The Naturalist's CornerWritten by Don Hendershot
- font size decrease font size increase font size
WNS impacts western Carolina caving
The USDA Forest Service issued an order on May 21 closing all caves and abandoned mines on FS property — unless specifically posted as open — in its Southeastern Region 8. The states affected include Virginia, North Carolina, South Carolina, Georgia, Florida, Kentucky, Tennessee, Alabama, Mississippi, Arkansas, Louisiana, Oklahoma and Texas.
The closures are an effort to combat the spread of white-nose syndrome (WNS.) WNS appears to be caused by a newly described fungus, Geomyces destructans. The fungus grows around the muzzle, ears and wing membranes of infected bats.
WNS was first reported from New York State during the winter of 2006-2007. WNS is highly contagious and has spread to at least eight other states, moving as far south as Virginia.
WNS is incredibly lethal with some hibernacula revealing mortality rates above 90 percent. It is estimated to date that somewhere between one-half million and one million bats have succumbed to WNS including 25,000 endangered Indiana bats.
To date, six species of bats — Indiana bat, little brown bat, big brown bat, northern long-eared bat, small-footed bat and eastern pipistrelle — are known to be susceptible to WNS. WNS is clearly highly contagious among bats but the rapid spread of the disease (more than 450 miles last year) leads scientists to question whether or not the disease can be spread by cavers visiting different sites across the country.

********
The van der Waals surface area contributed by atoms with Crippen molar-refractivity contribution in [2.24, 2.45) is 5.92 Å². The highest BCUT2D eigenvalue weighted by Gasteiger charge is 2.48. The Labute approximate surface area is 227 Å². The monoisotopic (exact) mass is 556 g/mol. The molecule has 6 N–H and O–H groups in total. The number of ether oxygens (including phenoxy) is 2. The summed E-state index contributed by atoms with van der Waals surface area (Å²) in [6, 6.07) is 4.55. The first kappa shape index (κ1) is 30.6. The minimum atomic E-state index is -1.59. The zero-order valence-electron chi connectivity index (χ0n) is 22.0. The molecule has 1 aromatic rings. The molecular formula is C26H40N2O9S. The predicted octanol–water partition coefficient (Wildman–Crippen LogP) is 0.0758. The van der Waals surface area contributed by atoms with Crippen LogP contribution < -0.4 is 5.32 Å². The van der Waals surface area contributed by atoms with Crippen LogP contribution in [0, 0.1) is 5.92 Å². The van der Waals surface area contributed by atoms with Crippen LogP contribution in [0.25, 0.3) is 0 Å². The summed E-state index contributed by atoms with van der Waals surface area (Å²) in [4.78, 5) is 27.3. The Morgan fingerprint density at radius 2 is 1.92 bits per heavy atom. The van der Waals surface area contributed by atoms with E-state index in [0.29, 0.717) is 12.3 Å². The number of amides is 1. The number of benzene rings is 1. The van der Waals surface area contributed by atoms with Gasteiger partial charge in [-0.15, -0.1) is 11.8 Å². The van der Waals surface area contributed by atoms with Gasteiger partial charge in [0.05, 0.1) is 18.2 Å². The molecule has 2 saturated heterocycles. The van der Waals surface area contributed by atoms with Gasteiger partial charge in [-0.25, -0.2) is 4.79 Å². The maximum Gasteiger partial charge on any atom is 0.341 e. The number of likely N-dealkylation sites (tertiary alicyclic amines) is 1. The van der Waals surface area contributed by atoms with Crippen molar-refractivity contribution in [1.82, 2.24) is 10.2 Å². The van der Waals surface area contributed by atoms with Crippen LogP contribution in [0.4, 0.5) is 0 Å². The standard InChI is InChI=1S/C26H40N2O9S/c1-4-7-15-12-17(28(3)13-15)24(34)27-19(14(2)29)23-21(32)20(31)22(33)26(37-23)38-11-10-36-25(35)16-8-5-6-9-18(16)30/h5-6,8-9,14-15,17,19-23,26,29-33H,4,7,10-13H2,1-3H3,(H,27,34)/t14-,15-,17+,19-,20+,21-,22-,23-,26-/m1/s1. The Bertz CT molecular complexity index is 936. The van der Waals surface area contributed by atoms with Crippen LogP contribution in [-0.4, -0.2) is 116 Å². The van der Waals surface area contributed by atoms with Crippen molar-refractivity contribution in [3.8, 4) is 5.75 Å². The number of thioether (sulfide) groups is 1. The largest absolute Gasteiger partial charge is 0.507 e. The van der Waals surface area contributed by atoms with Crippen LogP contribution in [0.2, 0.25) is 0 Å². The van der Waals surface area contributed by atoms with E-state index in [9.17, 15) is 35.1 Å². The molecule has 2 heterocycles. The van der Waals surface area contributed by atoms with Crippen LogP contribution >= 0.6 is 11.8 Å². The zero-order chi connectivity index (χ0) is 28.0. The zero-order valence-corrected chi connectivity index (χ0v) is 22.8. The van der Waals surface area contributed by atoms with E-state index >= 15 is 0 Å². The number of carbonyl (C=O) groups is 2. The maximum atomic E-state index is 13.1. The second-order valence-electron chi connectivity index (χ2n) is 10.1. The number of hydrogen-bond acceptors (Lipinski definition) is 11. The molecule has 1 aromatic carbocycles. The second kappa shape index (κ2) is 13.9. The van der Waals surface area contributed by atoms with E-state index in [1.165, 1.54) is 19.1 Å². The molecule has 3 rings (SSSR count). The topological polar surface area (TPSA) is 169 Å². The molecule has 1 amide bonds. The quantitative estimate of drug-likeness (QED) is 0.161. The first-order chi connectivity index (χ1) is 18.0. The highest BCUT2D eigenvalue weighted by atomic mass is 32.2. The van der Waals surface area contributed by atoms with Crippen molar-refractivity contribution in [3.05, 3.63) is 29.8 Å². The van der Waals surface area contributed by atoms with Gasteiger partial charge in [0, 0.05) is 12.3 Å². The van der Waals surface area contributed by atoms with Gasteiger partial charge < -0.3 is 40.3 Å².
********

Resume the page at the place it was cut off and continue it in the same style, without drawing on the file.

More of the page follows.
This question of human vectors is what has led agencies like the Forest Service and Fish & Wildlife and organizations like The Nature Conservancy and Southeastern Cave Conservancy across the country, to close access to caves in states where WNS has been detected plus adjoining states.
The Nature Conservancy in North Carolina has closed Bat Cave and Rumbling Bald Cave in Rutherford County as a precaution against the spread of WNS. Of course the Forest Service announcement covers all caves in the Nantahala and/or Pisgah National Forests. The Great Smoky Mountains National Park has also ordered closure of all its caves.
One can find a little carping regarding cave closures across various caving/spelunking forums but the local, regional and national caving/spelunking organizations and the overwhelming majority of their members are supportive of whatever measures are needed to halt this terrible disease. After all there is a kindred spirit between these furry cave dwellers and the light-dependant bipeds that are drawn to their subterranean haunts.